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I Want to Be a Ukrainian
Margaret Wheatley ©2005

When I come of age,
When I get over being a teen-ager
When I take my life seriously
When I grow up

I want to be a Ukrainian.

When I come of age
I want to stand happily in the cold
for days beyond number,
no longer numb to what I need.

I want to hear my voice
rise loud and clear above
the icy fog, claiming myself.

It was day fifteen of the protest, and a woman standing next to her car was being interviewed.  Her car had a rooster sitting on top of it.  She said  "We've woken up and we're not leaving till this rotten government is out." It is not recorded if the rooster crowed.

When I get over being a teen-ager
when I no longer complain or accuse
when I stop blaming everybody else
when I take responsibility

I will have become a Ukrainian 

The Yushchenko supporters carried bright orange banners which they waved vigorously on slim poles. Soon after the protests began, the government sent in thugs hoping to create violence. They also carried banners, but theirs were hung on heavy clubs that could double as weapons.

When I take my life seriously
when I look directly at what's going on
when I know that the future doesn't change itself
that I must act

I will be a Ukrainian. 

"Protest that endures," Wendell Berry said, "is moved by a hope far more modest than that of public success: namely, the hope of preserving qualities in one's own heart and spirit that would be destroyed by acquiescence.

When I grow up and am known as a Ukrainian
I will move easily onto the streets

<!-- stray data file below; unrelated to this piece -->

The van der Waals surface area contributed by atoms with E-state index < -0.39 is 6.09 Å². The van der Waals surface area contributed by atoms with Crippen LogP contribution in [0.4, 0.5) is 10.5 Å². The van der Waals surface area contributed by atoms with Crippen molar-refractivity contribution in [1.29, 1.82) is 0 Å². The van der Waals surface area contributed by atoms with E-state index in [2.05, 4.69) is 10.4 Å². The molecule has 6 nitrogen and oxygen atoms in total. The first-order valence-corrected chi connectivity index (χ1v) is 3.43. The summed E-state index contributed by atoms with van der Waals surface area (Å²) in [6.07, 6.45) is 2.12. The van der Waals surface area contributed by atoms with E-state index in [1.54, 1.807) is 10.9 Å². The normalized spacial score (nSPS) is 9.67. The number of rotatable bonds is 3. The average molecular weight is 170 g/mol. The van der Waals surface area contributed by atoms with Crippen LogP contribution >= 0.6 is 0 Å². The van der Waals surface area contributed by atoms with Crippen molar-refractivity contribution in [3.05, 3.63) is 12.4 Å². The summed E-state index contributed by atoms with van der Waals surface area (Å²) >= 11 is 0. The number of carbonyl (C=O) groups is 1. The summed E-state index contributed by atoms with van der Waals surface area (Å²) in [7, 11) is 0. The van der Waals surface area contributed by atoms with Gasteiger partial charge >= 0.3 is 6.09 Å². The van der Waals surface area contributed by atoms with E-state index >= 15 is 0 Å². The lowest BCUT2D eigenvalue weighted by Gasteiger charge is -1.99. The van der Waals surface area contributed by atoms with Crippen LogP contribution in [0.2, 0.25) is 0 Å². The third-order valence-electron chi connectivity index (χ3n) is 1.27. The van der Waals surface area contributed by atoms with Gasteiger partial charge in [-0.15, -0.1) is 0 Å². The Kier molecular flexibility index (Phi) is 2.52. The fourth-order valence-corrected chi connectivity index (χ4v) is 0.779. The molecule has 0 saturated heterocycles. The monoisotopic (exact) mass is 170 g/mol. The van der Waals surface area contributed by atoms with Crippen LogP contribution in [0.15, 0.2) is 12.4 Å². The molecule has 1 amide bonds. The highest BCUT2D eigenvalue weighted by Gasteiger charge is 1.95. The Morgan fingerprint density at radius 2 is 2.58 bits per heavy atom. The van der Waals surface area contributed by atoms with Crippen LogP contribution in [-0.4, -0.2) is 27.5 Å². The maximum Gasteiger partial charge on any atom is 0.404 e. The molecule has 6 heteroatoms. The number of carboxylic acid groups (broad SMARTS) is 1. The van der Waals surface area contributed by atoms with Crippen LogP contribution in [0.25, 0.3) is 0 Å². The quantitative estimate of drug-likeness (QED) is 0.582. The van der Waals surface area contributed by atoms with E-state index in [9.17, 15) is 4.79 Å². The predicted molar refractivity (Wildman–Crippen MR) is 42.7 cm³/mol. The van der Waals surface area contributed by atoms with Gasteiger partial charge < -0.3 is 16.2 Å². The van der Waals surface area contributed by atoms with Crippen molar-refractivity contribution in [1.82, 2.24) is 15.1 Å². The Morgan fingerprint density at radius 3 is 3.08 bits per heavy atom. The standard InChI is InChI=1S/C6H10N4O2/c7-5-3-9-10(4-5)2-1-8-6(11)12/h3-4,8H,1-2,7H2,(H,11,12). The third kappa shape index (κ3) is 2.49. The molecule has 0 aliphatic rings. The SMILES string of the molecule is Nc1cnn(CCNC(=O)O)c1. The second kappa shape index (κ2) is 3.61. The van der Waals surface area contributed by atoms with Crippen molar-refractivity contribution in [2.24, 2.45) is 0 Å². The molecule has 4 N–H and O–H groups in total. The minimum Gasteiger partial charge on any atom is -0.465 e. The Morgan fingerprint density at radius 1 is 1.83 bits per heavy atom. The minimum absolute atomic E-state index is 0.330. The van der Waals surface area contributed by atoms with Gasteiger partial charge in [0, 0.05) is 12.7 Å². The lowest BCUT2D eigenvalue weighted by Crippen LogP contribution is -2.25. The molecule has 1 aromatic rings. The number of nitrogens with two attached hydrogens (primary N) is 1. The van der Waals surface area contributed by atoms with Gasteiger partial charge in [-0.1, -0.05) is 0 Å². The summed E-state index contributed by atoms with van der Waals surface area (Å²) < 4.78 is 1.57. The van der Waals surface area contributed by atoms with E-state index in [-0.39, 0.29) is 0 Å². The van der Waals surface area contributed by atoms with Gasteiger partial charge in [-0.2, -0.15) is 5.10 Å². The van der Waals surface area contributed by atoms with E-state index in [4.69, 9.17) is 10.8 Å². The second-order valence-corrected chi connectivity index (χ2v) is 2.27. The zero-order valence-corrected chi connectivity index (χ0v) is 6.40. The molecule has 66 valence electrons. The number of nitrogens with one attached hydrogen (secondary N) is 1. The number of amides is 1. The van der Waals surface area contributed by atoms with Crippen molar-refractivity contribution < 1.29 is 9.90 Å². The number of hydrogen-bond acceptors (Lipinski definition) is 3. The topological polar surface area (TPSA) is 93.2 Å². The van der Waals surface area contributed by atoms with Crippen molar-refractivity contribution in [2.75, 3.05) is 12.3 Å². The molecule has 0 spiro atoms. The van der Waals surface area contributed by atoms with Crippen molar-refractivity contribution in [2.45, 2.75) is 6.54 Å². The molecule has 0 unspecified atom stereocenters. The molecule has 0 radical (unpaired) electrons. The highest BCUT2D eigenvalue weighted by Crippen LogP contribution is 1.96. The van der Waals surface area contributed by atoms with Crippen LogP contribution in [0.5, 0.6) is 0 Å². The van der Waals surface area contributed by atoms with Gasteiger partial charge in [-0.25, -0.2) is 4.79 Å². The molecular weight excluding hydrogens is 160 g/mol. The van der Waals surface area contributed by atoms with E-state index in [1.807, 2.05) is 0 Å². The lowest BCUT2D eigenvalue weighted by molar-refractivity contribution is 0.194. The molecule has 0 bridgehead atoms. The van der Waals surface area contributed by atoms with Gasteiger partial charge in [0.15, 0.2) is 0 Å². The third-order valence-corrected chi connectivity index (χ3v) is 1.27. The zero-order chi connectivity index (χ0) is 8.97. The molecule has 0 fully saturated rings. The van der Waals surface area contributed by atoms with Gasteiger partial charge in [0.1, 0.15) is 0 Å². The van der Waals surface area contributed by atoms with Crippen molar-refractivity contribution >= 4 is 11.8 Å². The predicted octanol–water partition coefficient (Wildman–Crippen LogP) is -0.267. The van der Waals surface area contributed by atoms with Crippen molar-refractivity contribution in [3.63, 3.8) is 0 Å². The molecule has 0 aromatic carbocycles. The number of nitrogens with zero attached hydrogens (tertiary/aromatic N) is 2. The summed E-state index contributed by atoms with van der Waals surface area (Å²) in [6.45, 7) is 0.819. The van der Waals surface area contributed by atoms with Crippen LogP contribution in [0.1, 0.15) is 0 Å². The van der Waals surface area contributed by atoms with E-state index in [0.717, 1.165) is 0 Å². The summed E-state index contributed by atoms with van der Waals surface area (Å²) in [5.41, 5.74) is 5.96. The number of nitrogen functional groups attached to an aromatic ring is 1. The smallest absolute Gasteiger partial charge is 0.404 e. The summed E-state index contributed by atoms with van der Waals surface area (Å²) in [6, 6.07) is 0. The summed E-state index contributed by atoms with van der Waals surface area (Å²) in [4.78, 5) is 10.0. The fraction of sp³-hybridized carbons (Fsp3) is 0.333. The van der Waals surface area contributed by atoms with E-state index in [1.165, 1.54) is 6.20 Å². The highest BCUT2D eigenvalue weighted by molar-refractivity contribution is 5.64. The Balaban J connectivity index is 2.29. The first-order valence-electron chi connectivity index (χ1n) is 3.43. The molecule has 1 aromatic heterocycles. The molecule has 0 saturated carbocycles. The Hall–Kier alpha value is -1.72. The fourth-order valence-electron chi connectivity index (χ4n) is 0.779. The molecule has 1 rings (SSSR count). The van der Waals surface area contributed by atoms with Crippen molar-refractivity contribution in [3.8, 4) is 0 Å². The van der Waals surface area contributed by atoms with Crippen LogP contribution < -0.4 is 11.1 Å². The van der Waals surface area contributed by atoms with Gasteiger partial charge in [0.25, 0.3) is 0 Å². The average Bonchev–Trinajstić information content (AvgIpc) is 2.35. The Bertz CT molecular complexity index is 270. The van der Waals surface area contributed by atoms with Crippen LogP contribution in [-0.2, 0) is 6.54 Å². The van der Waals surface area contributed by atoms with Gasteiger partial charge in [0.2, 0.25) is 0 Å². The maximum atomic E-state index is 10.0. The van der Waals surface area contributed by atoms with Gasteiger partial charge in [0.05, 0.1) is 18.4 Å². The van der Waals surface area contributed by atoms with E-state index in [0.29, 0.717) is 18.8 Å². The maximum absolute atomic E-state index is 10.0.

confident, insistent, happy to preserve the qualities
of my own heart and spirit. 

In my maturity, l will be glad to teach you
the cost of acquiescence
the price of silence
the peril of retreat

"Hope," said Vaclev Havel, "is not the conviction that something will turn out well, but the certainty that something makes sense regardless of how it turns out."

I will teach you all that I have learned
the strength of fearlessness
the peace of conviction
the strange source of hope

and I will die well, having been a Ukrainian.

______________________________________________


Bio

Margaret Wheatley is a well-respected writer, speaker, and teacher for how we can accomplish our work, sustain our relationships, and willingly step forward to serve in this troubling time. She has written six books: Walk Out Walk On (with Deborah Frieze, 2011); Perseverance (2010); Leadership and the New Science; Turning to One Another: Simple Conversations to Restore Hope to the Future; A Simpler Way (with Myron Rogers); and Finding Our Way: Leadership for an Uncertain Time. Each of her books has been translated into several languages; Leadership and the New Science appears in 18 languages. She is co-founder and President emerita of The Berkana Institute, which works in partnership with a rich diversity of people and communities around the world, especially in the Global South. These communities find their health and resilience by discovering the wisdom and wealth already present in their people, traditions and environment (www.berkana.org). Wheatley received her doctorate in Organizational Behavior and Change from Harvard University, and a Masters in Media Ecology from New York University. She's been an organizational consultant since 1973, a global citizen since her youth, a professor in two graduate business programs, a prolific writer, and a happy mother and grandmother. She has received numerous awards and honorary doctorates. You may read her complete bio at http://margaretwheatley.com/bio.html, and may download any of her many articles (free) at http://margaretwheatley.com/writing.html.

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